Highlights: 2021 Virtual Annual Meeting of the Society of Gynecologic Oncology (SGO)

2021 SGO Virtual Meeting Themes

Annie Ellis and Kathleen Maxian photos stacked
Annie Ellis and Kathleen Maxian

This year’s Society of Gynecologic Oncology annual meeting was held virtually, with most sessions held March 19 to 21, 2021. The majority of sessions included pre-recorded abstract presentations followed by dynamic and engaging live Q&A. In addition to the latest research in gynecologic cancers highlighted below, several sessions included timely topics important to cancer care in general.

Annie Ellis and Kathleen Maxian, OCRA Research Advocates and ovarian cancer survivors, attended the virtual meetings and compiled the following highlights to share with the ovarian and larger gynecologic cancer community. We’re pleased to provide this window into the most exciting conversations and progress in the fields of gynecologic cancer, and are grateful for their significant efforts and commitment, which make it possible.

Impact of Covid-19 on Gynecologic Cancer Care

There were a number of presentations that focused on the impact of the Covid-19 pandemic on gynecologic cancer care and ongoing clinical trials. In response to rapidly-changing situations during the early days of the pandemic, the SGO convened a Covid-19 Task Force to develop temporary guidelines and considerations, to continue to provide the best care for patients with gynecologic cancers. By immediately adapting to the crisis, including the relaxed regulations which allowed remote monitoring and sending oral agents by mail, clinical trials in the Gynecologic Oncology Group (GOG) increased accrual by 50%. Telehealth was adopted quickly by both providers and patients and continues to be an effective way to reduce frequent office visits, especially for patients on maintenance regimens. Covid-19 has also amplified existing health disparities. Watch “Lessons from Covid-19” Video, Virtual #SGOMtg Coverage.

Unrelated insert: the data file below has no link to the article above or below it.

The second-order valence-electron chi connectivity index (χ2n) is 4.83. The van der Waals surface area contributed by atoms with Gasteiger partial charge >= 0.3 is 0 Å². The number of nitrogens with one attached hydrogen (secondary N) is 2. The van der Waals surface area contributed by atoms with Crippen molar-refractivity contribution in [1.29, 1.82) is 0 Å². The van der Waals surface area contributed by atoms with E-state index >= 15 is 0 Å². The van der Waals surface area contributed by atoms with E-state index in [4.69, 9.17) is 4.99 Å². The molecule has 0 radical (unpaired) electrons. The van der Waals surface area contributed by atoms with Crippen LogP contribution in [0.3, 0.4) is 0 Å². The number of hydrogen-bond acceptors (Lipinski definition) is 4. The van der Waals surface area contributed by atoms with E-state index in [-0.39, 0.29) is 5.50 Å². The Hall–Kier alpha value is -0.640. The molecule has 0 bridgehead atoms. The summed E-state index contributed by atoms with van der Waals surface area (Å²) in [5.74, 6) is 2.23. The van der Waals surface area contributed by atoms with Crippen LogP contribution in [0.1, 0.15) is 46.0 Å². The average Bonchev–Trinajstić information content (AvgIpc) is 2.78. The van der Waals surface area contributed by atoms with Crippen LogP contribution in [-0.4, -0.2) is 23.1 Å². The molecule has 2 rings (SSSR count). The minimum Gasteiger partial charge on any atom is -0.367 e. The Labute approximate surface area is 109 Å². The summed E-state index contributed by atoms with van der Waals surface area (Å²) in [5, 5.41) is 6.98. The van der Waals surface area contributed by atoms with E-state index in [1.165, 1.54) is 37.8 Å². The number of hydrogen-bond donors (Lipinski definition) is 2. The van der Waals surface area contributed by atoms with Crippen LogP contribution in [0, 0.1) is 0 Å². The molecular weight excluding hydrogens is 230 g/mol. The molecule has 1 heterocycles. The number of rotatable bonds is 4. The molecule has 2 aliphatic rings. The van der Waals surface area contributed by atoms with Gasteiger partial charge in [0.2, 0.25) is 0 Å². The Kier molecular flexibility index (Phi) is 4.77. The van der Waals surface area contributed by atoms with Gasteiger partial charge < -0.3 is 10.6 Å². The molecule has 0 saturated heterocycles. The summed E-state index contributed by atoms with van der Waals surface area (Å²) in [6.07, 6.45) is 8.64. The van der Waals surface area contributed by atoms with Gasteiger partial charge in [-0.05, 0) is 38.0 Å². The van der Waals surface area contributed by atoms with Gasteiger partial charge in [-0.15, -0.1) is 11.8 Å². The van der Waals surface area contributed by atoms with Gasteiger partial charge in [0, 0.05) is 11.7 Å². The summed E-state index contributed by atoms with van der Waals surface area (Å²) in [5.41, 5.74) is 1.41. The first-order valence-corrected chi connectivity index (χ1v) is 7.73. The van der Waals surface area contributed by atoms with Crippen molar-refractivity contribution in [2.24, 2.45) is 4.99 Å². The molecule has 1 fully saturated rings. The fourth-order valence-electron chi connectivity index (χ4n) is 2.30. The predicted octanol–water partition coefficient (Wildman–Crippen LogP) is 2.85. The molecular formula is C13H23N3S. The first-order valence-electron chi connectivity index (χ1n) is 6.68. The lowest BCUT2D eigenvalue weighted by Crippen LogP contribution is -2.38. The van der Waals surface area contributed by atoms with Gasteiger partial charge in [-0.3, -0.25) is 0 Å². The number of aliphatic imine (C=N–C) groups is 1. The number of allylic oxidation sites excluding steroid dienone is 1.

Addressing Healthcare Inequities

One of the most important sessions was “Eradicating Racism and Discrimination in Medicine” which included presentations from Dr. Jeffrey Hines of WellStar Medical Group, Dr. Darin Latimore of Yale School of Medicine and Dr. Erica Marsh of the University of Michigan Medical School. These experts described historical impacts of racism, systemic racism, cancer-specific disparity statistics and how unconscious bias impacts patient care. They also shared essential strategies to mitigate one’s biases. Learn more about how the SGO continues to advocate for equitable quality care.

The Promise of Artificial Intelligence

One of the most exciting sessions of the meeting was the lecture given by Dr. Eric Topol of Scripps Research Institute and author of Deep Medicine: How Artificial Intelligence Can Make Healthcare Human Again. Dr. Topol spoke about the development of artificial intelligence (AI) and smart technology to transform clinical care. AI has the potential to support quicker, more precise diagnoses as well as prioritize reasonable treatment selections, which would give back time for doctors to bring more humanity into relationships with their patients. With broad and inclusive input, AI has the potential to speed the practice of individualized medicine and overcome health disparities. 
Read Article: How AI Can Bring Humanity Back to Medicine.

Platinum Resistant Recurrent Gynecologic Cancer Updates

  • In a Late Breaking Abstract session, Dr. Dana Roque from the University of Maryland Medical Center presented “Randomized phase II trial of weekly ixabepilone with or without biweekly bevacizumab for platinum-resistant or refractory ovarian/fallopian tube/primary peritoneal cancer.” Ixabepilone is a microtubule-stabilizing agent approved in other cancers. In this small randomized trial, the median PFS for the combination of ixabepilone and bevacizumab was 5.5 months and ixabepilone alone was 2.2 months. The combination was considered well-tolerated and prior use of bevacizumab did not influence PFS or OS. Read “Combo Tx Active in Recurrent, Platinum-Resistant Ovarian Cancer” in MedPage Today.
  • In the opening scientific session, Dr. Katherine Fuh from Washington University, St. Louis presented “Phase I study of GAS6/AXL inhibitor (AVB-500) in recurrent, platinum resistant ovarian carcinoma.” AVB-500 is an Fc fusion protein that binds the GAS6 ligand and targets GAS6/AXL pathway. In this small safety study, AVB-500was found to be safe and tolerable in combination with Paclitaxel or PLD.  If validated, serum soluble AXL/GAS6 ratio may serve as a potential biomarker to identify patients most likely to benefit. Read “AVB-500/Paclitaxel Demonstrates Clinical Benefit in Platinum-Resistant Ovarian Cancer” in OncLive.